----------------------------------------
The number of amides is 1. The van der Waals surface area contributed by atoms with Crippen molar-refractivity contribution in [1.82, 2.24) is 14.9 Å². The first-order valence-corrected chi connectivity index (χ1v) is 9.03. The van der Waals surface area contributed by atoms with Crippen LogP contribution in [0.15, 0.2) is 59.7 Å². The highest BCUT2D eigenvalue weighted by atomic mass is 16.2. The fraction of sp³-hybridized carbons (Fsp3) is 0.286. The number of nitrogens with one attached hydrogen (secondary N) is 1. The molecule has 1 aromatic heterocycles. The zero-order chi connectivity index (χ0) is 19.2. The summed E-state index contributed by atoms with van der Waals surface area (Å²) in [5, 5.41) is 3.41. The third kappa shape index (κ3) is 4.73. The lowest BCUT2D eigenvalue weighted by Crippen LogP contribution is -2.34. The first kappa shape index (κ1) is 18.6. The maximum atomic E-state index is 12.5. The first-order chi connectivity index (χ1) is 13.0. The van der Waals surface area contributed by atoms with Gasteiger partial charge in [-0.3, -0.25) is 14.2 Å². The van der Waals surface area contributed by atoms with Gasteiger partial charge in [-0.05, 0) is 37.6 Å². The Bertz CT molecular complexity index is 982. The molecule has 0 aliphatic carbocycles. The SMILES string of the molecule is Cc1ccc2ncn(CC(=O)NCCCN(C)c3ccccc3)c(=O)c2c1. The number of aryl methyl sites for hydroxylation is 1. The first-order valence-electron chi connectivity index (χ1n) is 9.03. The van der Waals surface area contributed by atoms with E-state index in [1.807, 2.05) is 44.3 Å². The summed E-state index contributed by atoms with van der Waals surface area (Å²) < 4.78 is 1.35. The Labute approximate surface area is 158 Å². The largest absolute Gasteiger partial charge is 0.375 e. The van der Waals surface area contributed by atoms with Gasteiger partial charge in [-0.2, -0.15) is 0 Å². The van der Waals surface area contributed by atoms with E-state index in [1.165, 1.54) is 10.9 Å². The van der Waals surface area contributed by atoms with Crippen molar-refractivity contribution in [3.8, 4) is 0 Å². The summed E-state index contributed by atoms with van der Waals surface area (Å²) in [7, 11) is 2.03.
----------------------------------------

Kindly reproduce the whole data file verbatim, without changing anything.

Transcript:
The number of amides is 1. The van der Waals surface area contributed by atoms with Crippen molar-refractivity contribution in [1.82, 2.24) is 14.9 Å². The first-order valence-corrected chi connectivity index (χ1v) is 9.03. The van der Waals surface area contributed by atoms with Crippen LogP contribution in [0.15, 0.2) is 59.7 Å². The highest BCUT2D eigenvalue weighted by atomic mass is 16.2. The fraction of sp³-hybridized carbons (Fsp3) is 0.286. The number of nitrogens with one attached hydrogen (secondary N) is 1. The molecule has 1 aromatic heterocycles. The zero-order chi connectivity index (χ0) is 19.2. The summed E-state index contributed by atoms with van der Waals surface area (Å²) in [5, 5.41) is 3.41. The third kappa shape index (κ3) is 4.73. The lowest BCUT2D eigenvalue weighted by Crippen LogP contribution is -2.34. The first kappa shape index (κ1) is 18.6. The maximum atomic E-state index is 12.5. The first-order chi connectivity index (χ1) is 13.0. The van der Waals surface area contributed by atoms with Gasteiger partial charge in [-0.3, -0.25) is 14.2 Å². The van der Waals surface area contributed by atoms with Gasteiger partial charge in [-0.05, 0) is 37.6 Å². The Bertz CT molecular complexity index is 982. The molecule has 0 aliphatic carbocycles. The SMILES string of the molecule is Cc1ccc2ncn(CC(=O)NCCCN(C)c3ccccc3)c(=O)c2c1. The number of aryl methyl sites for hydroxylation is 1. The first-order valence-electron chi connectivity index (χ1n) is 9.03. The van der Waals surface area contributed by atoms with E-state index in [1.807, 2.05) is 44.3 Å². The summed E-state index contributed by atoms with van der Waals surface area (Å²) < 4.78 is 1.35. The Labute approximate surface area is 158 Å². The largest absolute Gasteiger partial charge is 0.375 e. The van der Waals surface area contributed by atoms with Gasteiger partial charge in [-0.2, -0.15) is 0 Å². The van der Waals surface area contributed by atoms with E-state index in [1.165, 1.54) is 10.9 Å². The van der Waals surface area contributed by atoms with Crippen molar-refractivity contribution in [3.8, 4) is 0 Å². The summed E-state index contributed by atoms with van der Waals surface area (Å²) in [7, 11) is 2.03.